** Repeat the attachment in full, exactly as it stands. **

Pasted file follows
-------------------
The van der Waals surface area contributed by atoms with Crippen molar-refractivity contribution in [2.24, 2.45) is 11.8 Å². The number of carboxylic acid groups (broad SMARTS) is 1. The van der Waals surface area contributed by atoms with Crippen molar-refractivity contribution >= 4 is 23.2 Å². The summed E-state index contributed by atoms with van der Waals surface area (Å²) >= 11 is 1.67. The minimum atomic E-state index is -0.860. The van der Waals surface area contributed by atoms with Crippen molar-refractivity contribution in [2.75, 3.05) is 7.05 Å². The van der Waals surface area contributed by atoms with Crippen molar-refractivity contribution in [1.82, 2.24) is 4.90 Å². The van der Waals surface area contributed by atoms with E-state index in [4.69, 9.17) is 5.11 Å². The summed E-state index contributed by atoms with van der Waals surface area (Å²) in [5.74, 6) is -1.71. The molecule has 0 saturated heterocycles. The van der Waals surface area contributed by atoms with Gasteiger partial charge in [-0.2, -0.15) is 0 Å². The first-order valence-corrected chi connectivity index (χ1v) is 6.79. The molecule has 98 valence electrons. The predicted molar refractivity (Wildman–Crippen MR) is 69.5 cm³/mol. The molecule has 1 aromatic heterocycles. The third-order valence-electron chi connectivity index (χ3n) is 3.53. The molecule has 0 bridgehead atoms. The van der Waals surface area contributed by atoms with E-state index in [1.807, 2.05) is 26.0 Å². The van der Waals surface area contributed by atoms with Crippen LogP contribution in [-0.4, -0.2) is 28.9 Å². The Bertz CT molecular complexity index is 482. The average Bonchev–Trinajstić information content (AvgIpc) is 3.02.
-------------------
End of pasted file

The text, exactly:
The van der Waals surface area contributed by atoms with Crippen molar-refractivity contribution in [2.24, 2.45) is 11.8 Å². The number of carboxylic acid groups (broad SMARTS) is 1. The van der Waals surface area contributed by atoms with Crippen molar-refractivity contribution >= 4 is 23.2 Å². The summed E-state index contributed by atoms with van der Waals surface area (Å²) >= 11 is 1.67. The minimum atomic E-state index is -0.860. The van der Waals surface area contributed by atoms with Crippen molar-refractivity contribution in [2.75, 3.05) is 7.05 Å². The van der Waals surface area contributed by atoms with Crippen molar-refractivity contribution in [1.82, 2.24) is 4.90 Å². The van der Waals surface area contributed by atoms with E-state index in [4.69, 9.17) is 5.11 Å². The summed E-state index contributed by atoms with van der Waals surface area (Å²) in [5.74, 6) is -1.71. The molecule has 0 saturated heterocycles. The van der Waals surface area contributed by atoms with Gasteiger partial charge in [-0.2, -0.15) is 0 Å². The first-order valence-corrected chi connectivity index (χ1v) is 6.79. The molecule has 98 valence electrons. The predicted molar refractivity (Wildman–Crippen MR) is 69.5 cm³/mol. The molecule has 1 aromatic heterocycles. The third-order valence-electron chi connectivity index (χ3n) is 3.53. The molecule has 0 bridgehead atoms. The van der Waals surface area contributed by atoms with E-state index in [1.807, 2.05) is 26.0 Å². The van der Waals surface area contributed by atoms with Crippen LogP contribution in [-0.4, -0.2) is 28.9 Å². The Bertz CT molecular complexity index is 482. The average Bonchev–Trinajstić information content (AvgIpc) is 3.02.